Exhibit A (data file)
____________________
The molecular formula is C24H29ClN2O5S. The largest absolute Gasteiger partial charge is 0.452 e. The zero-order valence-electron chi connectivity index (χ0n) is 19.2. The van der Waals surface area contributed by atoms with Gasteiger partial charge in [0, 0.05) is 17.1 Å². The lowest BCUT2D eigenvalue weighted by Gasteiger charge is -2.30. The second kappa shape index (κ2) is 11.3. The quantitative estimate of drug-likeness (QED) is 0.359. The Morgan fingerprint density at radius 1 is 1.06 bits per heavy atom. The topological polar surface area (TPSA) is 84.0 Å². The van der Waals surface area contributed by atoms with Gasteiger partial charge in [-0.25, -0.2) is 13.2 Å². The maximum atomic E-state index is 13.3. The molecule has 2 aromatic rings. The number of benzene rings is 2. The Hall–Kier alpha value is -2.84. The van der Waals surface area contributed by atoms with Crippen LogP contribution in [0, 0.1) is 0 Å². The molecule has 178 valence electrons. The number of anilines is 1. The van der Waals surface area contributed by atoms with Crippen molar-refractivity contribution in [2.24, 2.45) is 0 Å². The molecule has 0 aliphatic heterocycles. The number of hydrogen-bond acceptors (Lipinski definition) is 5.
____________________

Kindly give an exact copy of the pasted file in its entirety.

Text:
The molecular formula is C24H29ClN2O5S. The largest absolute Gasteiger partial charge is 0.452 e. The zero-order valence-electron chi connectivity index (χ0n) is 19.2. The van der Waals surface area contributed by atoms with Gasteiger partial charge in [0, 0.05) is 17.1 Å². The lowest BCUT2D eigenvalue weighted by Gasteiger charge is -2.30. The second kappa shape index (κ2) is 11.3. The quantitative estimate of drug-likeness (QED) is 0.359. The Morgan fingerprint density at radius 1 is 1.06 bits per heavy atom. The topological polar surface area (TPSA) is 84.0 Å². The van der Waals surface area contributed by atoms with Gasteiger partial charge in [-0.25, -0.2) is 13.2 Å². The maximum atomic E-state index is 13.3. The molecule has 2 aromatic rings. The number of benzene rings is 2. The Hall–Kier alpha value is -2.84. The van der Waals surface area contributed by atoms with Crippen LogP contribution in [0, 0.1) is 0 Å². The molecule has 178 valence electrons. The number of anilines is 1. The van der Waals surface area contributed by atoms with Crippen molar-refractivity contribution in [2.24, 2.45) is 0 Å². The molecule has 0 aliphatic heterocycles. The number of hydrogen-bond acceptors (Lipinski definition) is 5.